Mine Own Familiar Friend

There are few people who can claim to have been betrayed as often and as treacherously as King David. He first experienced betrayal at the hands of King Saul. Fresh back from his victory over Goliath in the Valley of Elah, he might have expected some form of preferential treatment in the King’s palace. Instead he heard the whistle of the King’s spear as it flew past his head and thudded into the wall behind.

The Secret of a Prosperous Spiritual Life

As a young man with a young family, I have grappled with the problem of how to prioritize my responsibilities to myself, my family, and the assembly. I am quite sure I’m not alone in this difficulty. Although he was writing about three thousand years ago in a different cultural setting, the psalmist offers some relevant guidance. The individual is brought to the forefront with the phrase, “every one” (v 1), for what is about to be said must influence each of us.

Leviticus 14

The ceremonial cleansing of the leper found in Leviticus 14 is a wonderful picture of what Christ has done for us through His incarnation, death, and resurrection. A deeper look of this ceremony will warm our cold hearts, and fill us with joy at who Christ truly is.

Teaching in the Upper Room: Living in His Love

Have you ever been in love? Living in love is far greater than not living in love. Every believer, by the grace of God, is able to live in the love of Christ. What’s wrong if we aren’t enjoying it? How do I live in this love, know it and enjoy the love of Christ? This article examines what it means to abide in the love of Christ; living in the enjoyment of the relationship the Son has made with us.

Led by the Spirit...Tempted of the Devil

What greater contrast could Doctor Luke present to affirm the stately humanity of the Lord Jesus? ‘Led by the Spirit’–even the Son of God, the perfect man, deemed it necessary to be led by the Spirit. We understand why Scripture would tell us that we should be led by the Spirit (Rom 8:14, KJV), but why Him? Surely as God, He did not require the work of the Spirit in this way? We note that He was also 'full of the Holy Ghost' (4:1) and so while we might not understand it, we are told that it was so. Thus, we read He was 'led by the Spirit' to go into the wilderness.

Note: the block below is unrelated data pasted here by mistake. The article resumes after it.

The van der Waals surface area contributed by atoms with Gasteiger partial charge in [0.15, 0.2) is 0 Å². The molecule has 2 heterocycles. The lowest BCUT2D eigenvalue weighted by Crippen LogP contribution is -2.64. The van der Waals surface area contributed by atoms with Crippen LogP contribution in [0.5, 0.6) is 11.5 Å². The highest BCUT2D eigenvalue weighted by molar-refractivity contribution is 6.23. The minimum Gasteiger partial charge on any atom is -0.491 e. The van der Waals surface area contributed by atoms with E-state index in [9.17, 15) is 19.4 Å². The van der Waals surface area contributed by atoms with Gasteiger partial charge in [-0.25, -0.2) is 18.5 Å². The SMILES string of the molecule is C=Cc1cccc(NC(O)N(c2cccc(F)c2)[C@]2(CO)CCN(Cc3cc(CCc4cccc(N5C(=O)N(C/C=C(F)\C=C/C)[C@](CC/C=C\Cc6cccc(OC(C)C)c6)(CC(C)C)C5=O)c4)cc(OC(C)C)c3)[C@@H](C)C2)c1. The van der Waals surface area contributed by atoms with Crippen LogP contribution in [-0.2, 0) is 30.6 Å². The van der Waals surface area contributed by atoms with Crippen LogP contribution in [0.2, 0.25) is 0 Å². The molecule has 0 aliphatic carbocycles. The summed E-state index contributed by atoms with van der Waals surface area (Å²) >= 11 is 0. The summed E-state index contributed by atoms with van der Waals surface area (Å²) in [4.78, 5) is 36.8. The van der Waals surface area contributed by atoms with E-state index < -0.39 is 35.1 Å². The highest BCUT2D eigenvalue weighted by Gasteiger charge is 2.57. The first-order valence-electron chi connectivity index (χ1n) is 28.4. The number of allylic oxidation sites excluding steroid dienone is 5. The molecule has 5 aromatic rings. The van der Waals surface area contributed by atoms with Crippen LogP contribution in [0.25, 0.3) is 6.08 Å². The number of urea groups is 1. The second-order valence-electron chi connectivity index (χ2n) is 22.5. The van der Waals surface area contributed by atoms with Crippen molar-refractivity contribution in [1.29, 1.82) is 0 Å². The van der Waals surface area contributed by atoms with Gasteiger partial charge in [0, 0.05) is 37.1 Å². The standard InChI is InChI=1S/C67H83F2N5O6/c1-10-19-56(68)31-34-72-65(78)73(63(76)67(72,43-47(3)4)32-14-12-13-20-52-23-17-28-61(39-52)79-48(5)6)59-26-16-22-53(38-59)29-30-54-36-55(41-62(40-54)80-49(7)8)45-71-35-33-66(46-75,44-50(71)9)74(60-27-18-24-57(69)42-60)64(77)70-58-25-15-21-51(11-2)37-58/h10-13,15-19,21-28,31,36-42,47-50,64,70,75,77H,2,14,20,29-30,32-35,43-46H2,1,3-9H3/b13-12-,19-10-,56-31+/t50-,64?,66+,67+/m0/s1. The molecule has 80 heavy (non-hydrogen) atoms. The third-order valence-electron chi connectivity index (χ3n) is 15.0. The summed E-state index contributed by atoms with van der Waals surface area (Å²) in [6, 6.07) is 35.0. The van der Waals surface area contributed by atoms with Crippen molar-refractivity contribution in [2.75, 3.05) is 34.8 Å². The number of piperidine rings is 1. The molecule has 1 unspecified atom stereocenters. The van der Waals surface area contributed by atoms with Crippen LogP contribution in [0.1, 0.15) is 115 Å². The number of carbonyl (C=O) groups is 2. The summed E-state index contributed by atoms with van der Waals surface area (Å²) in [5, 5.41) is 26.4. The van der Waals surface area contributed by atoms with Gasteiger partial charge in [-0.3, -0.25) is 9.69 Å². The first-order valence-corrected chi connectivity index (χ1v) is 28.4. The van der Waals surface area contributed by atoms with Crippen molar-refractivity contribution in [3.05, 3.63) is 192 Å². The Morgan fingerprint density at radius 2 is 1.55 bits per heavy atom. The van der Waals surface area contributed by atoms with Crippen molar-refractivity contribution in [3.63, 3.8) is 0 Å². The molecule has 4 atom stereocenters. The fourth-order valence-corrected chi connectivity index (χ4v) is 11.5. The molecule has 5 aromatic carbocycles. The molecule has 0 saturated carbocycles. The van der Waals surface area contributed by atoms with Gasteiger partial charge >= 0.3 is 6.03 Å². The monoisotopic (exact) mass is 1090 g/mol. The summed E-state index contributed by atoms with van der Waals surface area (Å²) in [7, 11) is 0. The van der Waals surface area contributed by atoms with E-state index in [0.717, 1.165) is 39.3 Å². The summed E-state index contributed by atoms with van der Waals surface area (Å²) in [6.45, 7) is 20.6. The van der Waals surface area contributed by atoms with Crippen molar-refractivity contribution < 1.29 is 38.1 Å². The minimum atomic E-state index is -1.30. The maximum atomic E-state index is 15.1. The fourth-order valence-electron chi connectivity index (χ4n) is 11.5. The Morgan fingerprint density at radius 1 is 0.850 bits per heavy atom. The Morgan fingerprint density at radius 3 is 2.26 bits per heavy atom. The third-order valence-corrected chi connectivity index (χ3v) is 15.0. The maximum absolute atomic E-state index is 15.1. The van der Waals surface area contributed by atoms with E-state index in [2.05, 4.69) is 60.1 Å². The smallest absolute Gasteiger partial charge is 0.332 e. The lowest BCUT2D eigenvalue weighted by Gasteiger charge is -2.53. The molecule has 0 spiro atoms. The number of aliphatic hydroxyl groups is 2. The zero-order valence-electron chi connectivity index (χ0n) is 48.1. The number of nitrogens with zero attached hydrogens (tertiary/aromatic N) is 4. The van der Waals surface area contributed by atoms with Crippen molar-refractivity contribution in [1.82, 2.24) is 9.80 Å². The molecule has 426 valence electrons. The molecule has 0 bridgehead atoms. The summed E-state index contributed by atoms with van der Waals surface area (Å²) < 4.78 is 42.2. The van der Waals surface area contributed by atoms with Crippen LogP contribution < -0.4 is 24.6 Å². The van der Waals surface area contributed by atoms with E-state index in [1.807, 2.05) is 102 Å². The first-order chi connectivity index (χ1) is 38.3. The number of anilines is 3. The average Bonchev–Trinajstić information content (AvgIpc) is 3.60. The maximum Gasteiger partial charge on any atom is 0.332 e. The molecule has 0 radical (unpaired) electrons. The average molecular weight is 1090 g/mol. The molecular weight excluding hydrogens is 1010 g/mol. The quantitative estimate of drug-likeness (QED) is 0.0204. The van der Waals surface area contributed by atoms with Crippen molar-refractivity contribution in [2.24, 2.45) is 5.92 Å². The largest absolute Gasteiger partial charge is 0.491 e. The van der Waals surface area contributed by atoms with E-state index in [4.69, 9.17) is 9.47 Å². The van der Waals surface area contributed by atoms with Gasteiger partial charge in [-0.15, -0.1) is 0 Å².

Teaching In the Upper Room: How to Glorify the Father

Do you want to know how to bring glory to the Father? A salesman or advertisement may tell you that your goal can be accomplished in three simple steps, or in a few easy payments. But as the Lord Jesus tells His disciples how to bring glory to the Father, He doesn’t claim it will be easy, but He does break it down in simple terms. We will examine an illustration the Lord Jesus gives while walking in the world with His disciples from the Upper Room to Gethsemane. It is a parable which includes a farmer, grapevine, branches and fruit. It is a simple illustration with profound eternal implications for your life while we are in the world.

Take Up Your Cross

The change from the dispensation of law to grace brought about significant change for the disciples. With the benefit of hindsight we sometimes wonder at their slowness inunderstanding, but alas, we are often like them. Peter had just acknowledged the Lord as “the Christ of God” (Lk. 9:20) and though the 12 knew his true identity they did not know how thisaffected them. They expected a role in the kingdom with a reigning Messiah, instead the Lord was about to show them their role on earth with a rejected Saviour. This is the principle of suffering before glory.